What Is Inbound Marketing?

If you've been around marketing company or are responsible in any way for growing your company's revenue, it is highly likely that you've heard the term 'inbound marketing' being banded around. But what is inbound marketing, and how can it help your company?

The goal of Inbound Marketing is to attract a potential customer or client so that they gravitate towards you. It differs from outbound marketing in that instead of the marketer push their product out into the world through traditional methods such as advertising, cold calling, and other interruptive tactics., they are attracting customers through the use of educational content that assists the reader in their buying process.

Inbound marketing is all about understanding your buyer persona and the buyer's journey, identifying what they need and want, then delivering it in a way that is accessible to them.

A successful Inbound Marketing strategy will attract potential customers by being where they are looking for information you offer which can be on your website or blog, social media channels like LinkedIn and Facebook groups.

The way people buy anything has changed.

The buyer's journey has evolved and the customer is now in charge. With this new paradigm, it's important to know what your customers need at every stage of their buying cycle so you can give them value where they are ready to buy from you.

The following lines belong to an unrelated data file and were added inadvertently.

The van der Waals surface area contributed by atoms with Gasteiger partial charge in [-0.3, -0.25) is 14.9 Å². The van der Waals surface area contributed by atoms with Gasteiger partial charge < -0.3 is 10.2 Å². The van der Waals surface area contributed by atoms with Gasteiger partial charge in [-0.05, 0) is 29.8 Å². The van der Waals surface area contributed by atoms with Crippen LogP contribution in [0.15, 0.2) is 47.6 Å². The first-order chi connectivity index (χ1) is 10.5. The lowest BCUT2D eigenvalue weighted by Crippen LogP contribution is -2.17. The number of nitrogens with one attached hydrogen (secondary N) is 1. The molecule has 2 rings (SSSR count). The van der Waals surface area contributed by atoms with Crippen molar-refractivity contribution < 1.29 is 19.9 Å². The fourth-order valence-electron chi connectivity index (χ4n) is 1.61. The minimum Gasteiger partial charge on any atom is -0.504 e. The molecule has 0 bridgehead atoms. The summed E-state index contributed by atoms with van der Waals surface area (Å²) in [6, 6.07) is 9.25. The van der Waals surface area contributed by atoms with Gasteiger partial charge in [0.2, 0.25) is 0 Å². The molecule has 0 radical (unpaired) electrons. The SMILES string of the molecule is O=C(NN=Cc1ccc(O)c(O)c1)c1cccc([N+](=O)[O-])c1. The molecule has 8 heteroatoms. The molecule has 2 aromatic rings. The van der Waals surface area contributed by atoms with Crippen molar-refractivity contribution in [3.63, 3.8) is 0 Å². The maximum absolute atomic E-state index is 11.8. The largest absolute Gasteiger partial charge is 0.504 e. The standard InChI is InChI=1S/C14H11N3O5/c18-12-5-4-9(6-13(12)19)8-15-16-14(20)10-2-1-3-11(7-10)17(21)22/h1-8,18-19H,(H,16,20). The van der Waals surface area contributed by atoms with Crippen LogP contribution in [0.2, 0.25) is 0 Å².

People do their own research before they buy anything. Anything they need to know about a purchase is online and they can find it within a matter of minutes. If they can't find what they're looking for on your website, then the likely outcome is that they'll bounce off and visit a competitor.

Therefore it's important that you understand what research they are doing at each stage of the buyer's journey and that you put the effort in to provide the information that they are looking for.

One of the fundamental shifts in companies that adopt an inbound marketing approach is that they change their focus from being very company-centric, always talking about themselves, to being customer-centric where at all times they are tailoring the content and experience around the customer, looking to add value at all times rather than simply sell to them at any cost.

What is the inbound methodology?

Hubspot, a software company that started out as a blogging and marketing automation platform, coined the phrase Inbound marketing way back in 2005 They put together a methodology that outlined the steps needed to build meaningful online relationships with your prospects and customers.

The inbound marketing methodology can be applied three ways:

1.Attracting the right person with valuable information and conversations that establish you as a trusted advisor with whom they want to engage;

2. Engage them with insights and solutions that align with their pain points and goals so they are more likely to buy from you,

3.Delighting by providing help and support empowering them to make the right choice

The inbound marketing model used to be depicted as a funnel where prospects moved through distinct stages. They visited your website by finding relevant content promoted via search engine optimisation. They would then opt into some form of download by giving their contact information and then becoming a lead. Your marketing automation software would then conduct lead nurturing via the use of email and paid media retargeting until the prospect showed enough behaviours and activities that they became qualified leads. They then are handed off to your sales team, entering your sales funnel and being followed up and progressed.